We presented these adjectives to male and female college students enrolled in introductory sociology courses at the University of Oregon and asked them to rate themselves on each adjective by checking "very true of me," "somewhat true of me," "somewhat untrue of me," and "very untrue of me." Multivariate analyses were applied to determine to what extent these students grouped items together into the three dimensions we had hypothesized.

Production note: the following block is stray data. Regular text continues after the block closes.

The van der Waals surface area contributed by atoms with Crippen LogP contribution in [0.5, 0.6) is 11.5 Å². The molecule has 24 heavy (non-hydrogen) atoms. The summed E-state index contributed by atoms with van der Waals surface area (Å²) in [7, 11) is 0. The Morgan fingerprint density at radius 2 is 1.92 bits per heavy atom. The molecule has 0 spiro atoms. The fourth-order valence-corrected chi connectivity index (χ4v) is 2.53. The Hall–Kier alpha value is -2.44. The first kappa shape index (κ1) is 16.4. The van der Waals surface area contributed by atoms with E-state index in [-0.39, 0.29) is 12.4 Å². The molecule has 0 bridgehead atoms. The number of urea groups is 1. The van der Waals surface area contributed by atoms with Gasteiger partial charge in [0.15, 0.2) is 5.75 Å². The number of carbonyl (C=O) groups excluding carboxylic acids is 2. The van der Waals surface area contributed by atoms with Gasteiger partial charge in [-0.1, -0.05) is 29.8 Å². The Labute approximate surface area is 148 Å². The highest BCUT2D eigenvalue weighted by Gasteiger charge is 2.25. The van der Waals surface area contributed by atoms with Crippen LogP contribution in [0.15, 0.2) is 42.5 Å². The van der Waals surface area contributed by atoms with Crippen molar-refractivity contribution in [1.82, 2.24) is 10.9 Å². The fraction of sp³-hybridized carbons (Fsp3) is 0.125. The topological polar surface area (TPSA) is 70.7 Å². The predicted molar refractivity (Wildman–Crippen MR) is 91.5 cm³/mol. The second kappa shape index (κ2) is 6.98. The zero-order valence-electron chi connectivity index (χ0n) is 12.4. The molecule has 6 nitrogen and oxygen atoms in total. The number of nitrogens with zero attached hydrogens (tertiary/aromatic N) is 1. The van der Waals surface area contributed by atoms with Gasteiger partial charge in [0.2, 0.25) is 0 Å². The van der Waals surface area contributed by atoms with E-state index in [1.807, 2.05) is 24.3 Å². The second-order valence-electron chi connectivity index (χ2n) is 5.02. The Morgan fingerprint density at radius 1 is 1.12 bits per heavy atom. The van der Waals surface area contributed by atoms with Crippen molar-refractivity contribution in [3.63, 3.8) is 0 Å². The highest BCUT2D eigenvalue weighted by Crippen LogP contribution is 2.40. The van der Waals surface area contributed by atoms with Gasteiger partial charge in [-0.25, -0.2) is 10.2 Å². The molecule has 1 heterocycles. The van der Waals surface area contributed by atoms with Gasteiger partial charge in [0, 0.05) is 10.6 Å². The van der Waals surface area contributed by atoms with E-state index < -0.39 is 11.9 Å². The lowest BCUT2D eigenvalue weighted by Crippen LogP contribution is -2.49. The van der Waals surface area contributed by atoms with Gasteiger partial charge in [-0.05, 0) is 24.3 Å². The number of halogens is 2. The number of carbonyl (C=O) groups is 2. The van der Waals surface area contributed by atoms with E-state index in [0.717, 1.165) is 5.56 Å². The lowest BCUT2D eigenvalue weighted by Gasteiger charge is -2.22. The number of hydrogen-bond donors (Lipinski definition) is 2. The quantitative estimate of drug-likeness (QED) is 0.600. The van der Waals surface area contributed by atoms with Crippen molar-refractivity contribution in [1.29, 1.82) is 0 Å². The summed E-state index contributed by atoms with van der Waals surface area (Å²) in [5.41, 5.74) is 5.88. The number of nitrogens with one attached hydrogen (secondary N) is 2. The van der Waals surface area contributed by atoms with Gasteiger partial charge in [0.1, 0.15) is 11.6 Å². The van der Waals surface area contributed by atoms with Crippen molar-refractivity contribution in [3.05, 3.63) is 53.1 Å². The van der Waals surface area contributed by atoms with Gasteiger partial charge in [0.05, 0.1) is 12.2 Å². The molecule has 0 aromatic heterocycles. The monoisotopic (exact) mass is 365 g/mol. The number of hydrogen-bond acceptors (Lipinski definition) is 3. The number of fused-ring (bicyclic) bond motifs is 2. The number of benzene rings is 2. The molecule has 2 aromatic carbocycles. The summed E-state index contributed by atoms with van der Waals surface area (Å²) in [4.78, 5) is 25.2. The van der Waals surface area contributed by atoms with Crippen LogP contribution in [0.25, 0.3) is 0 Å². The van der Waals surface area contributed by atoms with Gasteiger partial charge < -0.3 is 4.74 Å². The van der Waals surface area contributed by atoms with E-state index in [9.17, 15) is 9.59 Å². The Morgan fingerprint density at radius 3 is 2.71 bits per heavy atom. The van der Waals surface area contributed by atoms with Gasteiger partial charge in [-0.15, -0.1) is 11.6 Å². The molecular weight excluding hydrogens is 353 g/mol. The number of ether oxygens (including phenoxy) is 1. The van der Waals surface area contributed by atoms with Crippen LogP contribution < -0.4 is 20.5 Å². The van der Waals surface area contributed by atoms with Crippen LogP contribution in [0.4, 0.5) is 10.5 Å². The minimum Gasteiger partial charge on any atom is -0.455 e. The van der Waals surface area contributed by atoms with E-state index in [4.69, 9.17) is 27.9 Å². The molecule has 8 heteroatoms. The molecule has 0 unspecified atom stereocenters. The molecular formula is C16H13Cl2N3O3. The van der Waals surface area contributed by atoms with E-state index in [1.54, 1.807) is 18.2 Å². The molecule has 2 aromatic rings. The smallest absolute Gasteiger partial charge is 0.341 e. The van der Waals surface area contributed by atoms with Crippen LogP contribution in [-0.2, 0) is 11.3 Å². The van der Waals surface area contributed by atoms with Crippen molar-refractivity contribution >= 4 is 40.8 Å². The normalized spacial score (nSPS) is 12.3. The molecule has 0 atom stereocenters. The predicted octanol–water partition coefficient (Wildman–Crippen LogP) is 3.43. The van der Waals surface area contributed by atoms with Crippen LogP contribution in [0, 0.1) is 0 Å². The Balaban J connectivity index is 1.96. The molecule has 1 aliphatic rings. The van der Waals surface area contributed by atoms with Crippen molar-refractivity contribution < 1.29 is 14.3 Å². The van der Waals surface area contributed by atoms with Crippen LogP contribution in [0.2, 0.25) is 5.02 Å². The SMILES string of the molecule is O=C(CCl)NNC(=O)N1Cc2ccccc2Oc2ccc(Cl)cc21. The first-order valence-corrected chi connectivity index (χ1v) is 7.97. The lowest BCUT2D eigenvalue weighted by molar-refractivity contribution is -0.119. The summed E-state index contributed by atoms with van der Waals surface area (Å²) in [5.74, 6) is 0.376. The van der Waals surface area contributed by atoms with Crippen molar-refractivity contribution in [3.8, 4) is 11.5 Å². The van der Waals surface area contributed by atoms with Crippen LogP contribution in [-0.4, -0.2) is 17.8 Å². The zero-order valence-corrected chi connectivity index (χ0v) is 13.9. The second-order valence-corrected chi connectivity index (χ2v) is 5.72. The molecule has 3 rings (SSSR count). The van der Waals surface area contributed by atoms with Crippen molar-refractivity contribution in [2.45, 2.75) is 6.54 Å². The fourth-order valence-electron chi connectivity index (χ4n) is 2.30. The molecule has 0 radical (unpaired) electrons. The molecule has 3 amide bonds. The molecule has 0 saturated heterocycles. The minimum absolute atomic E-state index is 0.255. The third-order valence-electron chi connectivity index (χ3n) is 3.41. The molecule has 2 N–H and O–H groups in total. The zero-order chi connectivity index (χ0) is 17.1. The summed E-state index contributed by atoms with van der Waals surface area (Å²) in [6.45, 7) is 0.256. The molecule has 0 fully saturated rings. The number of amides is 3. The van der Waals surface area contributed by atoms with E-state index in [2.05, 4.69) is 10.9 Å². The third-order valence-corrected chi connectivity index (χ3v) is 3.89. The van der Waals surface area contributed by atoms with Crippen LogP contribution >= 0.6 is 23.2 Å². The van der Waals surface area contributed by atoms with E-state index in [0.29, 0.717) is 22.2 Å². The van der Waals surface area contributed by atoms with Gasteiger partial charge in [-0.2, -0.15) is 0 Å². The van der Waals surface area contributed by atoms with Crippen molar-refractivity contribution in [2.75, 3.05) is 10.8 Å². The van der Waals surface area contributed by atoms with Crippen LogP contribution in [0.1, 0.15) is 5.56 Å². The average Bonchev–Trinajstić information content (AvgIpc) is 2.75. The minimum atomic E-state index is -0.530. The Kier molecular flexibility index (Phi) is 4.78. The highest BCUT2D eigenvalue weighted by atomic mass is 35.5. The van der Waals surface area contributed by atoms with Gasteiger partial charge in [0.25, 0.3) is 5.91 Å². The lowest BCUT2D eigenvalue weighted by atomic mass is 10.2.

The major finding from these analyses was that only the adjectives we had selected to represent the positive aspects of expressiveness seemed to form a unified group. Adjectives such as sympathetic, understanding, pleasant, considerate, good-natured, warm, and obliging clustered together as a distinguishable group. The theoretical dimension we had labeled instrumental broke up into two distinct subgroups represented by thorough, efficient, industrious, and planful on the one hand, and analytical, foresighted, and rational on the other. The autonomous dimension contained three separate groups: (1) a stern, forceful, aggressive, outgoing, and assertive cluster, (2) an independent, active cluster, and (3) a daring, adventurous cluster. Thus expressiveness, but not instrumentality, showed up as a distinct dimension.